Javier Bardem Is Frankenstein

When we think about cinematic interpretations, there are a few different things that come to mind. Oddly enough, the first for many people is probably a spoof. Mel Brooks’s infamous “Young Frankenstein” can rightly be called one of the true classic comedies of the last 50 years. Some may be surprised to learn that despite its zany quality, the film actually scored 93 percent positive reviews at Rotten Tomatoes, and has been referred to by more than one critic as Brooks’s best movie. Thus, to some, the prevailing image of Frankenstein on the big screen is somewhat tongue-in-cheek.

The other main image probably comes from the 1931 “Frankenstein” film, in which Boris Karloff famously played the monster. The role turned Karloff into a name that is recognized even today, and in fact the image of his Frankenstein has kept the movie far more recognizable than your average ‘30s film. Even now, Slotsource includes a Frankenstein-themed slot reel in its gaming collection, and rather than relying on a cartoon depiction of the monster, it’s Karloff that players see. He’s there lording over his own slot reel in all his creepy, dead-eyed, black-and-white glory. It’s exactly the image that first comes to mind when a lot of people hear the word “Frankenstein.”

Yet now we’re looking at a brand new, modern interpretation of the character and his story. The film is meant to be part of a sprawling monster movie universe that Universal is working on. And Variety reported in July that Javier Bardem was in talks for the starring role. Film fans will know Bardem from projects like “No Country For Old Men,” “Skyfall,” and “Eat, Pray, Love,” and while that last example is an exception, he typically plays a maniacal creep of some kind. Without meaning any insult to Bardem, he could look the part as well. The actor has a large head and big features, and we’ve already seen him twisted into a somewhat grotesque figure when he played the lead villain in “Skyfall.”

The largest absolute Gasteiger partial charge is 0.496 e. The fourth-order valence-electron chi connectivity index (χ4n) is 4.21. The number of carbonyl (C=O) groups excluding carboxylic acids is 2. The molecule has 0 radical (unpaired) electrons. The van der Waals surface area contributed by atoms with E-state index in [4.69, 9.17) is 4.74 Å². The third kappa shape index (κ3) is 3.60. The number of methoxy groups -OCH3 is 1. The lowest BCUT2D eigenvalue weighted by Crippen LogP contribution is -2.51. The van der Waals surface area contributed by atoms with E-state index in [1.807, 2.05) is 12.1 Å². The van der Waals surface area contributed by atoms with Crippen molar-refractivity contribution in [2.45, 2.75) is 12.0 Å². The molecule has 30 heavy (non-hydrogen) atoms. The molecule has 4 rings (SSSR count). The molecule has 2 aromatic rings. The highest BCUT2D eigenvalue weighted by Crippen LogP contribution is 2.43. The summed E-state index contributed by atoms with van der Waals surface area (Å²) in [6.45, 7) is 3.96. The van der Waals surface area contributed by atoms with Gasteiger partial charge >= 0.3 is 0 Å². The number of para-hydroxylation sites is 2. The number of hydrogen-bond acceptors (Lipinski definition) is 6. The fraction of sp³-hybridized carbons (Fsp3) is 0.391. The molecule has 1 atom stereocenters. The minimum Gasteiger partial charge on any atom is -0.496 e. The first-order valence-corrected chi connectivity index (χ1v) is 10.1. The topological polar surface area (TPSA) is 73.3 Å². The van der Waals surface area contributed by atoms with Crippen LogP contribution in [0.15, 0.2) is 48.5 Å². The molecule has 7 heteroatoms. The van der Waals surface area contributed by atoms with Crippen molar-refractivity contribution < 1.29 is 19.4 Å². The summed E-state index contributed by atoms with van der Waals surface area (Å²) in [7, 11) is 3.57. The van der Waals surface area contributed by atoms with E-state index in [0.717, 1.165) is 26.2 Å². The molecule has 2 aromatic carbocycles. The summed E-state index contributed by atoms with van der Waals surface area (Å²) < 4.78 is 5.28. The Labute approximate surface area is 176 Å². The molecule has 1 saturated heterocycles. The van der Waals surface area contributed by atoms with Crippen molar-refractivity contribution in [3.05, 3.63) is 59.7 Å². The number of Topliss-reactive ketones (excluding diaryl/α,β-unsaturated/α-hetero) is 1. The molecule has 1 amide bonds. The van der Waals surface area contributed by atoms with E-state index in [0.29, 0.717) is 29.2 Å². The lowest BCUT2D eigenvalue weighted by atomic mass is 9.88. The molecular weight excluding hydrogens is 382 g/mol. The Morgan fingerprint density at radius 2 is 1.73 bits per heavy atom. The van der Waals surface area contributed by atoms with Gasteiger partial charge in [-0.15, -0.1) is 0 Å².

Bardem and Universal will have a tall task on their hands in crafting this film. That’s not because a Frankenstein narrative should present any particular trouble, but rather because the first movie in this planned monster universe was a little bit of a disaster. It was “The Mummy,” released this past spring, and it flopped rather hard with critics. That has Universal playing from behind where expectations are concerned.

Nevertheless, this is a major opportunity to reshape the Frankenstein character for new generations. Bardem is a great fit, and as noted, most people’s images of this iconic character are decades old (and nearing a century old in the case of Karloff!). It’ll be interesting to see what this interpretation winds up looking like.

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